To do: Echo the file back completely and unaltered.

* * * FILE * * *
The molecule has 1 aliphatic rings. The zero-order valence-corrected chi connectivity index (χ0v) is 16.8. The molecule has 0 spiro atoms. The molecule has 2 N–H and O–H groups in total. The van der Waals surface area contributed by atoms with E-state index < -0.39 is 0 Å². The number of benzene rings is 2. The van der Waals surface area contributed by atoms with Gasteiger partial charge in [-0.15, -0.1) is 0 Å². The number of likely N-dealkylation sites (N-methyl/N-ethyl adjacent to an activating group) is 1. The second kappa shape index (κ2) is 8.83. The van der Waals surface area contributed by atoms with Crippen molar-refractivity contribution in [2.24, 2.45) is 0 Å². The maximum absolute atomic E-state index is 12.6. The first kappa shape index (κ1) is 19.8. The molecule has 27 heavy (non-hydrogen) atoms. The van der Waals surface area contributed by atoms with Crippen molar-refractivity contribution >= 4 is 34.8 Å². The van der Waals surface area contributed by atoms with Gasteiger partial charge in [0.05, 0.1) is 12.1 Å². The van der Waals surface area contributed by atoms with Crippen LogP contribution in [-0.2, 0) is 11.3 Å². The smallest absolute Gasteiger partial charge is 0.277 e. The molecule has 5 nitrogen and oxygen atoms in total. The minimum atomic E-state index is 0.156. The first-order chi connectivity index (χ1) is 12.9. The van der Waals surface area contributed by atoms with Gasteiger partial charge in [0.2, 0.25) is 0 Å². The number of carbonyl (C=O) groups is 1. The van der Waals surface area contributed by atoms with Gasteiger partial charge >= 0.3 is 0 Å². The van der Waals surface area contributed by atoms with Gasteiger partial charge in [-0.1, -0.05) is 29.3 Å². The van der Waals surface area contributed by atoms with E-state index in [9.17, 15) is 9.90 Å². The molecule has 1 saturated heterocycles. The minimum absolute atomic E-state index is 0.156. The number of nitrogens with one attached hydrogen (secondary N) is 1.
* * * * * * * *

The molecule has 1 aliphatic rings. The zero-order valence-corrected chi connectivity index (χ0v) is 16.8. The molecule has 0 spiro atoms. The molecule has 2 N–H and O–H groups in total. The van der Waals surface area contributed by atoms with E-state index < -0.39 is 0 Å². The number of benzene rings is 2. The van der Waals surface area contributed by atoms with Gasteiger partial charge in [-0.15, -0.1) is 0 Å². The number of likely N-dealkylation sites (N-methyl/N-ethyl adjacent to an activating group) is 1. The second kappa shape index (κ2) is 8.83. The van der Waals surface area contributed by atoms with Crippen molar-refractivity contribution in [2.24, 2.45) is 0 Å². The maximum absolute atomic E-state index is 12.6. The first kappa shape index (κ1) is 19.8. The molecule has 27 heavy (non-hydrogen) atoms. The van der Waals surface area contributed by atoms with Crippen molar-refractivity contribution >= 4 is 34.8 Å². The van der Waals surface area contributed by atoms with Gasteiger partial charge in [0.05, 0.1) is 12.1 Å². The van der Waals surface area contributed by atoms with Crippen LogP contribution in [-0.2, 0) is 11.3 Å². The smallest absolute Gasteiger partial charge is 0.277 e. The molecule has 5 nitrogen and oxygen atoms in total. The minimum atomic E-state index is 0.156. The first-order chi connectivity index (χ1) is 12.9. The van der Waals surface area contributed by atoms with Gasteiger partial charge in [0.2, 0.25) is 0 Å². The number of carbonyl (C=O) groups is 1. The van der Waals surface area contributed by atoms with Gasteiger partial charge >= 0.3 is 0 Å². The van der Waals surface area contributed by atoms with Gasteiger partial charge in [-0.1, -0.05) is 29.3 Å². The van der Waals surface area contributed by atoms with E-state index in [9.17, 15) is 9.90 Å². The molecule has 1 saturated heterocycles. The minimum absolute atomic E-state index is 0.156. The number of nitrogens with one attached hydrogen (secondary N) is 1.